"Absence" is a blazon because Cobbold lists many traits of her "male friend," in regards to why this man is so perfect in her eyes and how he created this "ardent love" within her heart. She states she fell in love with him not for his "manly form" or for "thy sparkling eye," but his "rich and ever varying mind." This line is also the volta of the poem. By starting the line of with "No, twas...," it lets the reader know that she is going away from the "wrong" reasons she misses this man. This volta is meaningful because she contradicts two ideas/reasons for loving someone, looks and heart. These days, it takes true heart and courage for someone to have affection for someone just for what's on the inside rather than their looks. Cobbold lets us know, as readers, how "rich" and happy she was when he was in her presence. This consistent love is expressed through the majority of the sonnet.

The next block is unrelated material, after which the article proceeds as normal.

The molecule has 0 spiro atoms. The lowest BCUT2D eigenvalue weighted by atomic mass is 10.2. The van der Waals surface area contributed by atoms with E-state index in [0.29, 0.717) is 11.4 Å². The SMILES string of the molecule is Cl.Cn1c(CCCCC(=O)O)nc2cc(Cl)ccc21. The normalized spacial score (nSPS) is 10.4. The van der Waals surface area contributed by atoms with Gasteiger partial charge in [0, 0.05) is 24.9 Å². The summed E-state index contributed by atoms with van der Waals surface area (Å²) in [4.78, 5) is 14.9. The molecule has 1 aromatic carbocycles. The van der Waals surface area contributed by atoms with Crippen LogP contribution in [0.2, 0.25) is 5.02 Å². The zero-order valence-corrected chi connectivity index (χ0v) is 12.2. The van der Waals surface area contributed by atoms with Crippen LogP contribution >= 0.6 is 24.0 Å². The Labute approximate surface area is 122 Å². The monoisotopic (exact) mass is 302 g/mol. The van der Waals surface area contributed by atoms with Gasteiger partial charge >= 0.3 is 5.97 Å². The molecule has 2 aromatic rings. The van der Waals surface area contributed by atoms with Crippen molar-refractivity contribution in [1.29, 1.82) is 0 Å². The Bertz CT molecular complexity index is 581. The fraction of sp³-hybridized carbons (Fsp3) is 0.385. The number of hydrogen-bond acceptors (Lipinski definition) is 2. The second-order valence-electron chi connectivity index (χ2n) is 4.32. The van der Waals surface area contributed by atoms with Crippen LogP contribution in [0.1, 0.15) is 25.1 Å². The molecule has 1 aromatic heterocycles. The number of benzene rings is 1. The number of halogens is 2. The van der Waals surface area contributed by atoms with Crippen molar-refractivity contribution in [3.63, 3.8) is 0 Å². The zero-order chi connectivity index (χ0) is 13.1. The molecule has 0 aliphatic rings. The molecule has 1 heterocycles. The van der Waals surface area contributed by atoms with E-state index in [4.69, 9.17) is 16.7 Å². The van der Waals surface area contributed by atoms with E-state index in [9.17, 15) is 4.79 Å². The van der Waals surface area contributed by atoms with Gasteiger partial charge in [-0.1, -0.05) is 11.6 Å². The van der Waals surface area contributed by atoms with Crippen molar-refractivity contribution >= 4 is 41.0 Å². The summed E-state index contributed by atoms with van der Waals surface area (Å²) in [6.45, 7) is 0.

The consistent love and feelings for Cobbold's counterpart is expressed through the diction as well. Throughout the sonnet, her word usage illustrates the tone and mood she feels at that certain point of the sonnet. The sonnet is titled "Absence," clearly letting the reader know something is missing in her life. She starts off the poem using words with downbeat tie-ins, such as distant and oblivion. It immediately alerts the reader how much she is saddened by his absence. However, she includes more optimistic, upbeat diction such as sparkling, "affection warm," and tranquil. The reader learns how much she was put at ease and how she "sparkl[ed]" when they were together. Through this tranquility and affection came this ardent love.
Although, Cobbold ends the sonnet with a very sorrowful taste. She realizes the time with him is in the past because she is viewing them in her head like the "tranquil" memories they truly were. Looking back on these memories puts her in "strain" and portrays a very sympathetic tone to the reader. No matter how much she thinks of the upside of their relationship, the affection, the love, the "generous feeling," the sorrow outweighs the happiness of this "absence."